Composed by Reynold D. Philipsek
2019 copyright Zino-Rephi Music (BMI)
Guitars, bass, and voice by Reynold, with keys by Gregg Inhofer, and drums by Beth VarelaAudio, produced by Reynold and Stymie Seamans
Video produced by Airburst Entertainment
Join Reynold and Matt Senjem for a special St. Cloud performance at Bo Diddley’s on December 6th. The performance starts at 7:30 pm and tickets will be available on Brown Paper Tickets. The cost is $14.00 and seats are sure to sell out fast. So, be sure to visit Brown Paper Tickets to get yours. https://m.bpt.me/event/4409714
I’m at an interesting point in my musical life. A turning point. I’m trying to figure out exactly what my musical personality is. Some might say this is a mighty late stage to be figuring that out but it is what it is. I do think I have made my very best records in the past ten years. The best moments are the musical moments when I keep things simple and organic. The bigger productions I have done are not all that bad, and some are very good, but I am most in my element when my emphasis is on just projecting the basic idea in a very real and elemental way.
The two musical autobiographies I am currently reading have brought this dichotomy to the fore in a real way for me. I am reading (simultaneously) “Testimony” by Robbie Robertson and “Anyone Who Had A Heart” by Burt Bacharach. I love the music of each of these guys but you couldn’t have two more different approaches to music.
Robertson is a Canadian who in his youth traveled the “chitlin circuit” in the early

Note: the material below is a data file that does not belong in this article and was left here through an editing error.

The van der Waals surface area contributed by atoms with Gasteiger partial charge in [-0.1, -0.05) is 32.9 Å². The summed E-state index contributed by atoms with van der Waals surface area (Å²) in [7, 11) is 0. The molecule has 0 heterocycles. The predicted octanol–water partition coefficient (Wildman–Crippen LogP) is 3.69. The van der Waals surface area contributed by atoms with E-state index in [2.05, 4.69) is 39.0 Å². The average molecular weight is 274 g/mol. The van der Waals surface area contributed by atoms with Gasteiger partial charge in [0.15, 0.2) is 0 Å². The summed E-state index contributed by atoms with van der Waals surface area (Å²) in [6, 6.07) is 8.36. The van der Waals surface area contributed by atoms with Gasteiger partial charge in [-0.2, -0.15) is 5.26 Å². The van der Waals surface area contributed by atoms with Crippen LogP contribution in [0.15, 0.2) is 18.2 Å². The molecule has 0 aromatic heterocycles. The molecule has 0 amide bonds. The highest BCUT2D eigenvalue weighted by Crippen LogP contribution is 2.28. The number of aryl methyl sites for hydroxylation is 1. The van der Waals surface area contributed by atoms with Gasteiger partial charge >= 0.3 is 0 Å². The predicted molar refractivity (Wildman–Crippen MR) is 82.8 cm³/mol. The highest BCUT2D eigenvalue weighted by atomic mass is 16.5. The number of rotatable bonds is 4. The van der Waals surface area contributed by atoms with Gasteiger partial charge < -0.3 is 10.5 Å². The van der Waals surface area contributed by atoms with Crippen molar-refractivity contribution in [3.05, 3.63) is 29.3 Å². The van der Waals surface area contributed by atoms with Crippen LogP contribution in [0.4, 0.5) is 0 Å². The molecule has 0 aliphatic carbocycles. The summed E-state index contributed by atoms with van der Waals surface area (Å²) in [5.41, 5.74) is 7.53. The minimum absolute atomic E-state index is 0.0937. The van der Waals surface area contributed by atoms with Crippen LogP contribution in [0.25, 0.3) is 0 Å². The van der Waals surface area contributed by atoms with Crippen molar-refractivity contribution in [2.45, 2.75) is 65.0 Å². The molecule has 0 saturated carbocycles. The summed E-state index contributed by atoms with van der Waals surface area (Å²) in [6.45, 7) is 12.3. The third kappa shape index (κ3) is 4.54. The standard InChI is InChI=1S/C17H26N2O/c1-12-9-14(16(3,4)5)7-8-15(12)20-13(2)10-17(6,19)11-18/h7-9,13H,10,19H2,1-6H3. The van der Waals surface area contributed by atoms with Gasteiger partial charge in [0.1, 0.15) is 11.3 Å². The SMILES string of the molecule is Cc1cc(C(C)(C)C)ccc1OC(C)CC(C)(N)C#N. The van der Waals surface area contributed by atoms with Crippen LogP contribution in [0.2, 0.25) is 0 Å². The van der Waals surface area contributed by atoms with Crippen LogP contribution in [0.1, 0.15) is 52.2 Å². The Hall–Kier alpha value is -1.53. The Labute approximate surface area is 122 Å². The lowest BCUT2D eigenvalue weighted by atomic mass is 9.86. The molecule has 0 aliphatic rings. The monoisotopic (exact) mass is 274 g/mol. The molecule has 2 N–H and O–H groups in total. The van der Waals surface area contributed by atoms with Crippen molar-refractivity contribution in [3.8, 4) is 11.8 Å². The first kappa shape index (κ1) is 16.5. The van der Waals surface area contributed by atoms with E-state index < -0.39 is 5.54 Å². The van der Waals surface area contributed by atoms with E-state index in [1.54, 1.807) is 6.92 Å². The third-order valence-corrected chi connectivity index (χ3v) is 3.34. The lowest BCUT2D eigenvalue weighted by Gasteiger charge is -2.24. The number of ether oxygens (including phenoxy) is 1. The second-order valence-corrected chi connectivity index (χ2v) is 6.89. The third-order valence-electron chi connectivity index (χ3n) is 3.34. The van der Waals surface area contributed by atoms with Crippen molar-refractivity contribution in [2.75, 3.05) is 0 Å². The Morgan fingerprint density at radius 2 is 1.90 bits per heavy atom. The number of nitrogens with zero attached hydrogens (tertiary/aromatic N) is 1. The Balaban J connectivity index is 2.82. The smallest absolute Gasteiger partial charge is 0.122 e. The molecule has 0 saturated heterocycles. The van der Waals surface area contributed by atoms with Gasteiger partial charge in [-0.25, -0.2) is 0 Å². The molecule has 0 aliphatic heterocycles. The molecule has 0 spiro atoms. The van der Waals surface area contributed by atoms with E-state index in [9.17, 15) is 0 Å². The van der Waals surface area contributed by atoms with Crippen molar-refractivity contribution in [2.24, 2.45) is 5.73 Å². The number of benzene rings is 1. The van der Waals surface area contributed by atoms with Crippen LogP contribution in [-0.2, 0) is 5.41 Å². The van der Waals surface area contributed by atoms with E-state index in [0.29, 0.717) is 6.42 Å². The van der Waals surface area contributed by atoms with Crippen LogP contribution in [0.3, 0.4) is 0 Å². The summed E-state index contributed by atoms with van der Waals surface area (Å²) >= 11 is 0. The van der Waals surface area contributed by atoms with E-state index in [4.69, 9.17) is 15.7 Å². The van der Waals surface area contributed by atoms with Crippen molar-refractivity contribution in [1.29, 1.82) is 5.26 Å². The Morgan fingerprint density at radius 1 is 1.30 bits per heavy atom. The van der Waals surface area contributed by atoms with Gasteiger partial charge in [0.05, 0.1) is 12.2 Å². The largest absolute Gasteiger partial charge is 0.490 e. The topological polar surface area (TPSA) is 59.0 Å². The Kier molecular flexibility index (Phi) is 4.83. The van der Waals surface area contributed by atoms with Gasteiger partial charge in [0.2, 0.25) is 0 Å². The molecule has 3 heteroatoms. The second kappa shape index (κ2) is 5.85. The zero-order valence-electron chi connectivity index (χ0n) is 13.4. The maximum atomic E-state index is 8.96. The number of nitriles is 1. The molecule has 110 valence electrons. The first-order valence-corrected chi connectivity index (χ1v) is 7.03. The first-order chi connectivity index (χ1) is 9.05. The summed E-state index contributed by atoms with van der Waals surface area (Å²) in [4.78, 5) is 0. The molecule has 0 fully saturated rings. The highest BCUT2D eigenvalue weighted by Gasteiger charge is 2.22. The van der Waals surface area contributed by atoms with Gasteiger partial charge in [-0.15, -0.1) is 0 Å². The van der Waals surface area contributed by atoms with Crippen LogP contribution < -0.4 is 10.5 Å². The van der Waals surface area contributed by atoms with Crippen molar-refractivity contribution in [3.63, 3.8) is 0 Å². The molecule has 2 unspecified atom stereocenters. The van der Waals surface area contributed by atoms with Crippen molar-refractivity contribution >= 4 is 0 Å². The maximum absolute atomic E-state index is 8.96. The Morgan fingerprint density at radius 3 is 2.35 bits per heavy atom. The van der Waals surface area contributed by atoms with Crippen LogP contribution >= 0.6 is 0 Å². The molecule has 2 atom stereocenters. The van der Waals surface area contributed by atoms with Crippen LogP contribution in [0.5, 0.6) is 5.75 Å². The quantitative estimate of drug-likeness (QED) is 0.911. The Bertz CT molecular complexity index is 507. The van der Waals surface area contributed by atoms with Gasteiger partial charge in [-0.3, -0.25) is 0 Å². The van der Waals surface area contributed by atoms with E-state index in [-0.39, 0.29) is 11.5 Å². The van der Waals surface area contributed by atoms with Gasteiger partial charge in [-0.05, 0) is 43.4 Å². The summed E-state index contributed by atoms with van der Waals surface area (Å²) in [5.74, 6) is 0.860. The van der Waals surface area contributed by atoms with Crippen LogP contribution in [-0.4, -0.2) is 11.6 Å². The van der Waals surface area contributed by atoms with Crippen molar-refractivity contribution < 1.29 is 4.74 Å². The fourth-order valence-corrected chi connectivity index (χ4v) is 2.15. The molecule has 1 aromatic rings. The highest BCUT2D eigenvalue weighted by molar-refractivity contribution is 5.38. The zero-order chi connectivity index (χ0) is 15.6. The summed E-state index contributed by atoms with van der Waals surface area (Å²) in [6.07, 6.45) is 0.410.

Robertson first played with Ronnie Hawkins and the Hawks which later morphed into The Band. As it states in Wikipedia, “The Band’s music fused many elements: primarily old country music and early rock and roll, though the rhythm section often was reminiscent of Stax– or Motown-style rhythm and blues, and Robertson cites Curtis Mayfield and the Staple Singers as major influences, resulting in a synthesis of many musical genres.” This approach appealed to me a lot and I had two albums by The Band in my collection by the time I was 17. I liked it’s “realness.”
Burt Bacharach, on the other hand, is the epitome of a Hollywood songwriter. But his musical sophistication and harmonies were all over the radio in the
Since I like both of these artists but they produce such different music has been a problem I have had in general. My records display all of these elements to a certain degree. As a general rule, recordings have more success if they have a more homogenous result. I have ignored that quaint old “rule” but I would probably do it all over again because that was the path of my journey.
However, in the end, the more organic “rootsy” approach feels more comfortable to me. Still, I won’t reject a certain “Bacharachian” harmony or time change even if it happens to occur in one of my tunes.
I guess what I’m saying is that the more “show biz” aspects of the typical performers of Burt’s songs aren’t something I could find myself applying to my own stuff. The exception to this is Elvis Costello who co-wrote a fine album with Burt. Elvis Costello, who is
I will from here on in, try to bend my music more toward the more organic approach but, as I said, I won’t shy away from a hint of a more urbane sophistication either.